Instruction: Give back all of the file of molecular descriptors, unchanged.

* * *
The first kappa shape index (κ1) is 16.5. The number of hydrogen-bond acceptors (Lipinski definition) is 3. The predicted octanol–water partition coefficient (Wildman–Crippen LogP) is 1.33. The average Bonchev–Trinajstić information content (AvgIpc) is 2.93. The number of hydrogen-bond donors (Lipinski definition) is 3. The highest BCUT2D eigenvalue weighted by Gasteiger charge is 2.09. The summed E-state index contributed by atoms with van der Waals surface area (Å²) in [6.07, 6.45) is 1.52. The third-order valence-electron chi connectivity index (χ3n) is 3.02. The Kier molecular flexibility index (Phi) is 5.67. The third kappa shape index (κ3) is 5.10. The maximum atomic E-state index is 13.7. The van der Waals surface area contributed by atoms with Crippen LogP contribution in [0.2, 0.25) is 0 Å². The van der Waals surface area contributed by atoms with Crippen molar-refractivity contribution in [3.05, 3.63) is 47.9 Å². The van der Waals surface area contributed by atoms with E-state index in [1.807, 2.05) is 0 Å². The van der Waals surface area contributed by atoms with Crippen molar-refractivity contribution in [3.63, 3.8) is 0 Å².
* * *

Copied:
The first kappa shape index (κ1) is 16.5. The number of hydrogen-bond acceptors (Lipinski definition) is 3. The predicted octanol–water partition coefficient (Wildman–Crippen LogP) is 1.33. The average Bonchev–Trinajstić information content (AvgIpc) is 2.93. The number of hydrogen-bond donors (Lipinski definition) is 3. The highest BCUT2D eigenvalue weighted by Gasteiger charge is 2.09. The summed E-state index contributed by atoms with van der Waals surface area (Å²) in [6.07, 6.45) is 1.52. The third-order valence-electron chi connectivity index (χ3n) is 3.02. The Kier molecular flexibility index (Phi) is 5.67. The third kappa shape index (κ3) is 5.10. The maximum atomic E-state index is 13.7. The van der Waals surface area contributed by atoms with Crippen LogP contribution in [0.2, 0.25) is 0 Å². The van der Waals surface area contributed by atoms with Crippen molar-refractivity contribution in [3.05, 3.63) is 47.9 Å². The van der Waals surface area contributed by atoms with E-state index in [1.807, 2.05) is 0 Å². The van der Waals surface area contributed by atoms with Crippen molar-refractivity contribution in [3.63, 3.8) is 0 Å².